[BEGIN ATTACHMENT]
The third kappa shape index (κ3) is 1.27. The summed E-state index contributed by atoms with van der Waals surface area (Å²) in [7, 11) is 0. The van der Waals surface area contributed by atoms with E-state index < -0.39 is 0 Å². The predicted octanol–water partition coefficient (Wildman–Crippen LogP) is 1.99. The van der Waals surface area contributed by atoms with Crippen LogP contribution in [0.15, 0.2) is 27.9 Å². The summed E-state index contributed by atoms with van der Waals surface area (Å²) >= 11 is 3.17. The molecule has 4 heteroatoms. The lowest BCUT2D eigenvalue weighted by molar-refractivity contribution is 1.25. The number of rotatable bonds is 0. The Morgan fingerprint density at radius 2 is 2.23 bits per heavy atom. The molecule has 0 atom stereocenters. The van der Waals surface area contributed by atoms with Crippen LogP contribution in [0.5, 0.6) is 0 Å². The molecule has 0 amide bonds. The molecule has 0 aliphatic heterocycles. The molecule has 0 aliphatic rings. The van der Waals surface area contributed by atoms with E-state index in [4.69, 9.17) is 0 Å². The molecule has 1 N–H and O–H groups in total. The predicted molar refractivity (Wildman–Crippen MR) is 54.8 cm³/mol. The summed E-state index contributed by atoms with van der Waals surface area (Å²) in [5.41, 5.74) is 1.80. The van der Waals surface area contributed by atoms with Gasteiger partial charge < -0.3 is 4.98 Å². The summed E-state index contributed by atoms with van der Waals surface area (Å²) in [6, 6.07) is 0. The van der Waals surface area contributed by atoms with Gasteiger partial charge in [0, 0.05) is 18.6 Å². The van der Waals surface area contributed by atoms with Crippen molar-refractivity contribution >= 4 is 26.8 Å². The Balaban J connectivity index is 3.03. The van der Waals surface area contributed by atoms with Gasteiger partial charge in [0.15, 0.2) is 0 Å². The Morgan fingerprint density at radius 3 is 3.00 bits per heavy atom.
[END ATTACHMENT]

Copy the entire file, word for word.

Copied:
The third kappa shape index (κ3) is 1.27. The summed E-state index contributed by atoms with van der Waals surface area (Å²) in [7, 11) is 0. The van der Waals surface area contributed by atoms with E-state index < -0.39 is 0 Å². The predicted octanol–water partition coefficient (Wildman–Crippen LogP) is 1.99. The van der Waals surface area contributed by atoms with Crippen LogP contribution in [0.15, 0.2) is 27.9 Å². The summed E-state index contributed by atoms with van der Waals surface area (Å²) >= 11 is 3.17. The molecule has 4 heteroatoms. The lowest BCUT2D eigenvalue weighted by molar-refractivity contribution is 1.25. The number of rotatable bonds is 0. The Morgan fingerprint density at radius 2 is 2.23 bits per heavy atom. The molecule has 0 atom stereocenters. The van der Waals surface area contributed by atoms with Crippen LogP contribution in [0.5, 0.6) is 0 Å². The molecule has 0 amide bonds. The molecule has 0 aliphatic heterocycles. The molecule has 0 aliphatic rings. The van der Waals surface area contributed by atoms with E-state index in [4.69, 9.17) is 0 Å². The molecule has 1 N–H and O–H groups in total. The predicted molar refractivity (Wildman–Crippen MR) is 54.8 cm³/mol. The summed E-state index contributed by atoms with van der Waals surface area (Å²) in [5.41, 5.74) is 1.80. The van der Waals surface area contributed by atoms with Gasteiger partial charge < -0.3 is 4.98 Å². The summed E-state index contributed by atoms with van der Waals surface area (Å²) in [6, 6.07) is 0. The van der Waals surface area contributed by atoms with Gasteiger partial charge in [0, 0.05) is 18.6 Å². The van der Waals surface area contributed by atoms with Crippen molar-refractivity contribution >= 4 is 26.8 Å². The Balaban J connectivity index is 3.03. The van der Waals surface area contributed by atoms with Gasteiger partial charge in [0.15, 0.2) is 0 Å². The Morgan fingerprint density at radius 3 is 3.00 bits per heavy atom.